According to varying studies on ocular point-of-care ultrasonography, gel should either be placed directly on the eye or on top of an adhesive membrane (such as TegadermTM). There was no information available on the influence of patient choice or whether strategy produces images of higher quality. By comparing the picture quality and patient preference of TegadermTM vs no TegadermTM for ocular ultrasonography in the emergency room, researchers aimed to close this gap in the literature.
The placement of a TegadermTM on either the right or left eye of patients was determined by randomization. The opposite eye, which had no TegadermTM, was used as a comparison. In each case, an ultrasound was first done on the right eye, then on the left. Using a Likert scale (0 = no discomfort; 10 = severe discomfort), the sonographer asked the patient to assess their level of maximum discomfort following each ultrasound of that eye. The sonographer then questioned the patient about their preference for the TegadermTM or no-TegadermTM side. An expert sonographer with training in ultrasonography who was blinded to the allocation then graded the pictures from 1 to 5. Using descriptive statistics with mean and standard deviation, continuous data were examined. The paired samples t-test was used to see whether there were any group differences. Frequency and percentage were used to depict categorical data.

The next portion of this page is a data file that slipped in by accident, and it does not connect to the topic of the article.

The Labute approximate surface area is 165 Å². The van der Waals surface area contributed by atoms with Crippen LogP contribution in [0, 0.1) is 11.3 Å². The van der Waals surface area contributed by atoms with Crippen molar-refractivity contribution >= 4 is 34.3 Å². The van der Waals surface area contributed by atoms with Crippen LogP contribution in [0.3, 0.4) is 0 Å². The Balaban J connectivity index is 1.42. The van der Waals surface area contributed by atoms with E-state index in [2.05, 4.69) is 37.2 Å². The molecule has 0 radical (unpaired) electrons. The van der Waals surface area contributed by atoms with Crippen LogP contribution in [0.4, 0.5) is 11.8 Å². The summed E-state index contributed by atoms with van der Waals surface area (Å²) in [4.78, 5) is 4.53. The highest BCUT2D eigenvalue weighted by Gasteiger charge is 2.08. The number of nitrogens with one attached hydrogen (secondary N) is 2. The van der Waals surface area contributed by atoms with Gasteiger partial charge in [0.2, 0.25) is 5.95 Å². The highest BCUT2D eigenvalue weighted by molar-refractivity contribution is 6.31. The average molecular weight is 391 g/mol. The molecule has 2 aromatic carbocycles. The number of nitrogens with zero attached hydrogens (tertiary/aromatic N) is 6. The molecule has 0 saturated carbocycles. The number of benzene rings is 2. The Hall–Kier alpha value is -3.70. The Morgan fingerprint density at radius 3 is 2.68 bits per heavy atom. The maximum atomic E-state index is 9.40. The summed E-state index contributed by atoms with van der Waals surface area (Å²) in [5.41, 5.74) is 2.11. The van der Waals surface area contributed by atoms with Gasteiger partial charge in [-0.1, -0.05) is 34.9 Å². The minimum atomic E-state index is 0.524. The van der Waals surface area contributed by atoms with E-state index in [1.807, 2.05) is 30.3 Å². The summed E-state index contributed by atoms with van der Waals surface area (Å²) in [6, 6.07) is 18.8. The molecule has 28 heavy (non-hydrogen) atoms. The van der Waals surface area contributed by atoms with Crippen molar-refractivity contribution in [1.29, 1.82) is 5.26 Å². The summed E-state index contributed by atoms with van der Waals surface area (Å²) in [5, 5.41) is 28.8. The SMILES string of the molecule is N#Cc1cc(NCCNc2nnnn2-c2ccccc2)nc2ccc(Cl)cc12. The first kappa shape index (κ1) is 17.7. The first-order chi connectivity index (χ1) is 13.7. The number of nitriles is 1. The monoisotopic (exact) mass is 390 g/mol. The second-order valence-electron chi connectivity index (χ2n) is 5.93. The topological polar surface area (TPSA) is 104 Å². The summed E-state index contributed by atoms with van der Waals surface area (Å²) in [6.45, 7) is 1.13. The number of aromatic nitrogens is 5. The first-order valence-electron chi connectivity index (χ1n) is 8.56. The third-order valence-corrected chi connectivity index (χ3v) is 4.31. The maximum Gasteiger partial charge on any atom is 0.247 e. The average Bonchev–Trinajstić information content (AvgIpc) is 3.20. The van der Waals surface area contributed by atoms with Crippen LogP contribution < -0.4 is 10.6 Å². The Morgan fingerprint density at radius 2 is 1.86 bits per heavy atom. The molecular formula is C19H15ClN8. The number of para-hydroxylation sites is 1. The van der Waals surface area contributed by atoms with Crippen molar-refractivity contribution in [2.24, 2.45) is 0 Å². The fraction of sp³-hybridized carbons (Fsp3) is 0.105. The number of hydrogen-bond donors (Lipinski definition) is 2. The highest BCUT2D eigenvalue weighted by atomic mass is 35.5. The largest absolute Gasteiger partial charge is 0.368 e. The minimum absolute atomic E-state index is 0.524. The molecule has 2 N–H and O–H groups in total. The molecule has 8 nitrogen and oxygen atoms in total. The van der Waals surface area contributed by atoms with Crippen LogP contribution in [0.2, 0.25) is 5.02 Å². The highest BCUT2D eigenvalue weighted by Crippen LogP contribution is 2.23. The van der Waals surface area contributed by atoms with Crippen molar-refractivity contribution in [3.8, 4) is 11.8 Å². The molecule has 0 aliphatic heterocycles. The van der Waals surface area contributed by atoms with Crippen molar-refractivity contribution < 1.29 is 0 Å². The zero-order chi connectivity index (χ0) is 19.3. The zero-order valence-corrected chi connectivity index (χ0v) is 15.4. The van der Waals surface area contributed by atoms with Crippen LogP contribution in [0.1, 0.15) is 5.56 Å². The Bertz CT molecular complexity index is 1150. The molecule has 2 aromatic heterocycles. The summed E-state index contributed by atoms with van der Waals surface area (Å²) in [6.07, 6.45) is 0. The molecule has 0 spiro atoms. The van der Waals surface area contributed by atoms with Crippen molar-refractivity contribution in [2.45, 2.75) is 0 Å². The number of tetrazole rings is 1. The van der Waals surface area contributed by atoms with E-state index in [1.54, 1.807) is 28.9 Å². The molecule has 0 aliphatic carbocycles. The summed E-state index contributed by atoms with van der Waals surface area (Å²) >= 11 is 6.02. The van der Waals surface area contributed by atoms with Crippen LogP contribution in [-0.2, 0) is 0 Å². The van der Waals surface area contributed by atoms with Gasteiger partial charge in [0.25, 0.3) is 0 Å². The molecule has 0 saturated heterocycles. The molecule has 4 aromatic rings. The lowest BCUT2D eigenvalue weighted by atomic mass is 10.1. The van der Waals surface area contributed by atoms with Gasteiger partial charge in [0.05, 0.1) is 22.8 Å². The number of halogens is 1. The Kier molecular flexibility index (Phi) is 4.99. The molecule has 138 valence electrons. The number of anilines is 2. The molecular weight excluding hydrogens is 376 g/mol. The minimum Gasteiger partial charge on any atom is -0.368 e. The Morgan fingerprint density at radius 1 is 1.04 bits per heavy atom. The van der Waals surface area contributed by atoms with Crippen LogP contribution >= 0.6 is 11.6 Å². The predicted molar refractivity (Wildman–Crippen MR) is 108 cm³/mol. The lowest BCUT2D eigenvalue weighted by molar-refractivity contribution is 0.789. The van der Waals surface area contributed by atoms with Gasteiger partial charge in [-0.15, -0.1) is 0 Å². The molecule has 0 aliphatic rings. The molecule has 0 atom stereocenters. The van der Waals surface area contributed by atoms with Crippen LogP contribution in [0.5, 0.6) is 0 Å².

When TegadermTM was used instead of no TegadermTM, the mean image score was considerably lower (mean difference: 0.94/5.00; 95% CI 0.79-1.08; P<0.001). This held true for both the subgroups in the transverse and sagittal planes. In addition, more photos in the no TegadermTM group (97.8%) than in the TegadermTM group (82.8%) were deemed acceptable. Patient pain between the TegadermTMgroup and the control group did not differ statistically significantly. 54.4% of patients preferred TegadermTM, 30.0% preferred no TegadermTM, and 15.6% had no preference when asked to compare the two methods.
When used for ocular ultrasonography, TegadermTM was linked to decreased picture quality and no appreciable change in patient pain. According to the study, TegadermTM may not be necessary while doing ocular ultrasonography. The effects of TegadermTM vs no TegadermTM among more inexperienced users should be evaluated in future studies.